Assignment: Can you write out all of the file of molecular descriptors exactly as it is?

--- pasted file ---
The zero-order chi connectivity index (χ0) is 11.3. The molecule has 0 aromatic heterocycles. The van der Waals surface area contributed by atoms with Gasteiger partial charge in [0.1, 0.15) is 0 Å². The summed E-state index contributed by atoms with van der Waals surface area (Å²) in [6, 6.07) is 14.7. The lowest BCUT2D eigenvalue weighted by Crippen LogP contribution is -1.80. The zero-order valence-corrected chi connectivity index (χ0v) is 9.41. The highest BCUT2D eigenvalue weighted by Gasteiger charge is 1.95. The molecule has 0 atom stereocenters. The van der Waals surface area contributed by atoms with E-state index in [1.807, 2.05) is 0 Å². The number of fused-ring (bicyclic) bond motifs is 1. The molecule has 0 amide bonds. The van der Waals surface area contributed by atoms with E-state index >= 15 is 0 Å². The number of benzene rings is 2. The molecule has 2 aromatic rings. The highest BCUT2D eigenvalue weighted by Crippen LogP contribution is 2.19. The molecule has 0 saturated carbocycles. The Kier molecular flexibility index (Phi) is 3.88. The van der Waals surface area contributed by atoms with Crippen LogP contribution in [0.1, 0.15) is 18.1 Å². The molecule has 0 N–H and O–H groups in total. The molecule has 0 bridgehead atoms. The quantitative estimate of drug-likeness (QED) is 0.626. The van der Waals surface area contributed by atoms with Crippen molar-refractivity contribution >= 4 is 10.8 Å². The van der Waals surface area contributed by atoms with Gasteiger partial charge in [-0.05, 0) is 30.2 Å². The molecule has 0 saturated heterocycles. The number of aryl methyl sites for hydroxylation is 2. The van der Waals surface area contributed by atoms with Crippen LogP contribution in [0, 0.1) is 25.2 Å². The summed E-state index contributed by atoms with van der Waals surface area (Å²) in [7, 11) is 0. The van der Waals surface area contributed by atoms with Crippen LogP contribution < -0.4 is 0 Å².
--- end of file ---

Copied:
The zero-order chi connectivity index (χ0) is 11.3. The molecule has 0 aromatic heterocycles. The van der Waals surface area contributed by atoms with Gasteiger partial charge in [0.1, 0.15) is 0 Å². The summed E-state index contributed by atoms with van der Waals surface area (Å²) in [6, 6.07) is 14.7. The lowest BCUT2D eigenvalue weighted by Crippen LogP contribution is -1.80. The zero-order valence-corrected chi connectivity index (χ0v) is 9.41. The highest BCUT2D eigenvalue weighted by Gasteiger charge is 1.95. The molecule has 0 atom stereocenters. The van der Waals surface area contributed by atoms with E-state index in [1.807, 2.05) is 0 Å². The number of fused-ring (bicyclic) bond motifs is 1. The molecule has 0 amide bonds. The van der Waals surface area contributed by atoms with E-state index >= 15 is 0 Å². The number of benzene rings is 2. The molecule has 2 aromatic rings. The highest BCUT2D eigenvalue weighted by Crippen LogP contribution is 2.19. The molecule has 0 saturated carbocycles. The Kier molecular flexibility index (Phi) is 3.88. The van der Waals surface area contributed by atoms with Crippen LogP contribution in [0.1, 0.15) is 18.1 Å². The molecule has 0 N–H and O–H groups in total. The molecule has 0 bridgehead atoms. The quantitative estimate of drug-likeness (QED) is 0.626. The van der Waals surface area contributed by atoms with Crippen molar-refractivity contribution >= 4 is 10.8 Å². The van der Waals surface area contributed by atoms with Gasteiger partial charge in [-0.05, 0) is 30.2 Å². The molecule has 0 saturated heterocycles. The number of aryl methyl sites for hydroxylation is 2. The van der Waals surface area contributed by atoms with Crippen LogP contribution in [0, 0.1) is 25.2 Å². The summed E-state index contributed by atoms with van der Waals surface area (Å²) in [7, 11) is 0. The van der Waals surface area contributed by atoms with Crippen LogP contribution < -0.4 is 0 Å².